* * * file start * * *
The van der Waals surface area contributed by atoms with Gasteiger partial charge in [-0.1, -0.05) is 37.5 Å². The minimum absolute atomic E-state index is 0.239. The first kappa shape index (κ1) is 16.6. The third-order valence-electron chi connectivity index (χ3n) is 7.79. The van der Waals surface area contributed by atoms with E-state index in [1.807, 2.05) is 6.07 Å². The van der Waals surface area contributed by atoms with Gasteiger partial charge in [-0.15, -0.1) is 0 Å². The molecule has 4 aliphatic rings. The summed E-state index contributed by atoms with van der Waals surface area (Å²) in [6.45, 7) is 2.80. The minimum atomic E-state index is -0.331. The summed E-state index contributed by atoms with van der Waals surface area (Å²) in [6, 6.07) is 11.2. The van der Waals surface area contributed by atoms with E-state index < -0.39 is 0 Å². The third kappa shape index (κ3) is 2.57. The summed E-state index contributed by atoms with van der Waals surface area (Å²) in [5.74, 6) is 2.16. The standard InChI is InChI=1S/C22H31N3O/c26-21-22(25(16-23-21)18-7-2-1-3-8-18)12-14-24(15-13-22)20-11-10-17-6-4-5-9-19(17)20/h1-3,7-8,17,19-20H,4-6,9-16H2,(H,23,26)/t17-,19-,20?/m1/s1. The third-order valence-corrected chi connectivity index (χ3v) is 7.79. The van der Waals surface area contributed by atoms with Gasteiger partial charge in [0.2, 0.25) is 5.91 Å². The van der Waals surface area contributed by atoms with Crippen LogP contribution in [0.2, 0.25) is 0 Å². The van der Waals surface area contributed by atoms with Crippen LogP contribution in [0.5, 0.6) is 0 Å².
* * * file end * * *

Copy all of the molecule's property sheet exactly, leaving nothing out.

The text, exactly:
The van der Waals surface area contributed by atoms with Gasteiger partial charge in [-0.1, -0.05) is 37.5 Å². The minimum absolute atomic E-state index is 0.239. The first kappa shape index (κ1) is 16.6. The third-order valence-electron chi connectivity index (χ3n) is 7.79. The van der Waals surface area contributed by atoms with E-state index in [1.807, 2.05) is 6.07 Å². The van der Waals surface area contributed by atoms with Gasteiger partial charge in [-0.15, -0.1) is 0 Å². The molecule has 4 aliphatic rings. The summed E-state index contributed by atoms with van der Waals surface area (Å²) in [6.45, 7) is 2.80. The minimum atomic E-state index is -0.331. The summed E-state index contributed by atoms with van der Waals surface area (Å²) in [6, 6.07) is 11.2. The van der Waals surface area contributed by atoms with E-state index < -0.39 is 0 Å². The third kappa shape index (κ3) is 2.57. The summed E-state index contributed by atoms with van der Waals surface area (Å²) in [5.74, 6) is 2.16. The standard InChI is InChI=1S/C22H31N3O/c26-21-22(25(16-23-21)18-7-2-1-3-8-18)12-14-24(15-13-22)20-11-10-17-6-4-5-9-19(17)20/h1-3,7-8,17,19-20H,4-6,9-16H2,(H,23,26)/t17-,19-,20?/m1/s1. The third-order valence-corrected chi connectivity index (χ3v) is 7.79. The van der Waals surface area contributed by atoms with Gasteiger partial charge in [0.2, 0.25) is 5.91 Å². The van der Waals surface area contributed by atoms with Crippen LogP contribution in [0.2, 0.25) is 0 Å². The van der Waals surface area contributed by atoms with Crippen LogP contribution in [0.5, 0.6) is 0 Å².